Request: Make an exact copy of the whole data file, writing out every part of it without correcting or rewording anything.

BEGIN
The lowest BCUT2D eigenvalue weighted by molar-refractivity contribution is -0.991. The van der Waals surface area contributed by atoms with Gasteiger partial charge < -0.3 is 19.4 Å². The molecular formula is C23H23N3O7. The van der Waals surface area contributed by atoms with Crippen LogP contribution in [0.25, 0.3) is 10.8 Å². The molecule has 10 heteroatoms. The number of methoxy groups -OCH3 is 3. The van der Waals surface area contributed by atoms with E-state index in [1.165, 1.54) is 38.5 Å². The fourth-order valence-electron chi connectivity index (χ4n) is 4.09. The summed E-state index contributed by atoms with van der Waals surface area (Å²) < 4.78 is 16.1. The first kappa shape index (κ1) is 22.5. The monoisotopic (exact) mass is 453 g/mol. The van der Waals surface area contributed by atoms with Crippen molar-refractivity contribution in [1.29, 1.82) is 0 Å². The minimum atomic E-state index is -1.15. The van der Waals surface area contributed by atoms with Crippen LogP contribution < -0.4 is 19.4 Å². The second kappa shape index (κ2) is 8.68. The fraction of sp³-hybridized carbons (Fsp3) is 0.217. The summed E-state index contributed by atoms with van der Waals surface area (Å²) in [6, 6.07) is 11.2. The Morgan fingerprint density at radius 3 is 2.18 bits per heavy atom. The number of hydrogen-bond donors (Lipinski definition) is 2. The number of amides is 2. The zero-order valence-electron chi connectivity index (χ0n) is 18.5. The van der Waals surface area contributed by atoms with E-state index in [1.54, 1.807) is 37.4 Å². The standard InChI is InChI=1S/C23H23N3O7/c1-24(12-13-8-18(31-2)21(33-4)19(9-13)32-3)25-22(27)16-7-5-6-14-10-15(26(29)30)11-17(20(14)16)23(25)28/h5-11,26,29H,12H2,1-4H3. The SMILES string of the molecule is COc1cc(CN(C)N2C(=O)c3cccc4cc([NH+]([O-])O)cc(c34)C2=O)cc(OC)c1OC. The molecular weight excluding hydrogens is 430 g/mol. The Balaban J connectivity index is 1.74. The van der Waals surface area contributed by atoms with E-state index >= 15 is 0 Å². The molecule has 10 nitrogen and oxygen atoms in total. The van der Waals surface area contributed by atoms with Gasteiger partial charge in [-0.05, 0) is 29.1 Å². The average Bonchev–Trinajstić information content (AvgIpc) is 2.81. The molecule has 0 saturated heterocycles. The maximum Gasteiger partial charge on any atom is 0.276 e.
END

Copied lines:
The lowest BCUT2D eigenvalue weighted by molar-refractivity contribution is -0.991. The van der Waals surface area contributed by atoms with Gasteiger partial charge < -0.3 is 19.4 Å². The molecular formula is C23H23N3O7. The van der Waals surface area contributed by atoms with Crippen LogP contribution in [0.25, 0.3) is 10.8 Å². The molecule has 10 heteroatoms. The number of methoxy groups -OCH3 is 3. The van der Waals surface area contributed by atoms with E-state index in [1.165, 1.54) is 38.5 Å². The fourth-order valence-electron chi connectivity index (χ4n) is 4.09. The summed E-state index contributed by atoms with van der Waals surface area (Å²) < 4.78 is 16.1. The first kappa shape index (κ1) is 22.5. The monoisotopic (exact) mass is 453 g/mol. The van der Waals surface area contributed by atoms with Crippen molar-refractivity contribution in [1.29, 1.82) is 0 Å². The minimum atomic E-state index is -1.15. The van der Waals surface area contributed by atoms with Crippen LogP contribution < -0.4 is 19.4 Å². The second kappa shape index (κ2) is 8.68. The fraction of sp³-hybridized carbons (Fsp3) is 0.217. The summed E-state index contributed by atoms with van der Waals surface area (Å²) in [6, 6.07) is 11.2. The Morgan fingerprint density at radius 3 is 2.18 bits per heavy atom. The number of hydrogen-bond donors (Lipinski definition) is 2. The number of amides is 2. The zero-order valence-electron chi connectivity index (χ0n) is 18.5. The van der Waals surface area contributed by atoms with E-state index in [1.54, 1.807) is 37.4 Å². The standard InChI is InChI=1S/C23H23N3O7/c1-24(12-13-8-18(31-2)21(33-4)19(9-13)32-3)25-22(27)16-7-5-6-14-10-15(26(29)30)11-17(20(14)16)23(25)28/h5-11,26,29H,12H2,1-4H3. The SMILES string of the molecule is COc1cc(CN(C)N2C(=O)c3cccc4cc([NH+]([O-])O)cc(c34)C2=O)cc(OC)c1OC. The molecular weight excluding hydrogens is 430 g/mol. The Balaban J connectivity index is 1.74. The van der Waals surface area contributed by atoms with E-state index >= 15 is 0 Å². The molecule has 10 nitrogen and oxygen atoms in total. The van der Waals surface area contributed by atoms with Gasteiger partial charge in [-0.05, 0) is 29.1 Å². The average Bonchev–Trinajstić information content (AvgIpc) is 2.81. The molecule has 0 saturated heterocycles. The maximum Gasteiger partial charge on any atom is 0.276 e.